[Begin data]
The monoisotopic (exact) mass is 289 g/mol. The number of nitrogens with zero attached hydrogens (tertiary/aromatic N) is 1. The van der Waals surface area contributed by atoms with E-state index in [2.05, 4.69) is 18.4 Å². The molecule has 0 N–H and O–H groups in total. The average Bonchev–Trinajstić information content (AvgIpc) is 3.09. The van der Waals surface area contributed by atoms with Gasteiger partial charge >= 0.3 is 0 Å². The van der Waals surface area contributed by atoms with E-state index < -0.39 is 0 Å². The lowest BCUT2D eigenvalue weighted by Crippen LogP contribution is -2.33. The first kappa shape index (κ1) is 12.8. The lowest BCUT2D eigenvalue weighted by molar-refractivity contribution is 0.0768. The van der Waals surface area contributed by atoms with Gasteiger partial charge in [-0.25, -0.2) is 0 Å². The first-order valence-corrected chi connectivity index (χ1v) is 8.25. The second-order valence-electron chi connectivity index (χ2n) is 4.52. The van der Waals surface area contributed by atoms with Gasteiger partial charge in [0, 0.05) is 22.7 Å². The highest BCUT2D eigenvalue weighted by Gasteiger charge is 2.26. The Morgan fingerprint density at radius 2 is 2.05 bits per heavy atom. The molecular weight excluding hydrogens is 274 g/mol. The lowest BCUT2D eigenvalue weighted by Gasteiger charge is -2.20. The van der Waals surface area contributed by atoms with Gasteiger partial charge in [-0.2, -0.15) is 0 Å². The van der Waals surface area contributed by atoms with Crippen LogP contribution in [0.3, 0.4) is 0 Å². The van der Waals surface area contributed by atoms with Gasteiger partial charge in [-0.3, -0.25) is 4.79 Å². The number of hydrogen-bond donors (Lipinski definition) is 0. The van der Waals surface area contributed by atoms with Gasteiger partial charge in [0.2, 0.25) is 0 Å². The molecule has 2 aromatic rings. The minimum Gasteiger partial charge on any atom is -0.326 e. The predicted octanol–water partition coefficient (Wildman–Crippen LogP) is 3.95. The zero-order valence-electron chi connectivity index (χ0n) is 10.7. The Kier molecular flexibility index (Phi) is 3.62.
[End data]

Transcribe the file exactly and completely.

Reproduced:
The monoisotopic (exact) mass is 289 g/mol. The number of nitrogens with zero attached hydrogens (tertiary/aromatic N) is 1. The van der Waals surface area contributed by atoms with E-state index in [2.05, 4.69) is 18.4 Å². The molecule has 0 N–H and O–H groups in total. The average Bonchev–Trinajstić information content (AvgIpc) is 3.09. The van der Waals surface area contributed by atoms with Gasteiger partial charge >= 0.3 is 0 Å². The van der Waals surface area contributed by atoms with E-state index < -0.39 is 0 Å². The lowest BCUT2D eigenvalue weighted by Crippen LogP contribution is -2.33. The first kappa shape index (κ1) is 12.8. The lowest BCUT2D eigenvalue weighted by molar-refractivity contribution is 0.0768. The van der Waals surface area contributed by atoms with Gasteiger partial charge in [-0.25, -0.2) is 0 Å². The first-order valence-corrected chi connectivity index (χ1v) is 8.25. The second-order valence-electron chi connectivity index (χ2n) is 4.52. The van der Waals surface area contributed by atoms with Gasteiger partial charge in [0, 0.05) is 22.7 Å². The highest BCUT2D eigenvalue weighted by Gasteiger charge is 2.26. The Morgan fingerprint density at radius 2 is 2.05 bits per heavy atom. The molecular weight excluding hydrogens is 274 g/mol. The lowest BCUT2D eigenvalue weighted by Gasteiger charge is -2.20. The van der Waals surface area contributed by atoms with Gasteiger partial charge in [-0.2, -0.15) is 0 Å². The van der Waals surface area contributed by atoms with Crippen LogP contribution in [0.3, 0.4) is 0 Å². The van der Waals surface area contributed by atoms with Gasteiger partial charge in [-0.3, -0.25) is 4.79 Å². The number of hydrogen-bond donors (Lipinski definition) is 0. The van der Waals surface area contributed by atoms with Gasteiger partial charge in [0.2, 0.25) is 0 Å². The molecule has 2 aromatic rings. The minimum Gasteiger partial charge on any atom is -0.326 e. The predicted octanol–water partition coefficient (Wildman–Crippen LogP) is 3.95. The zero-order valence-electron chi connectivity index (χ0n) is 10.7. The Kier molecular flexibility index (Phi) is 3.62.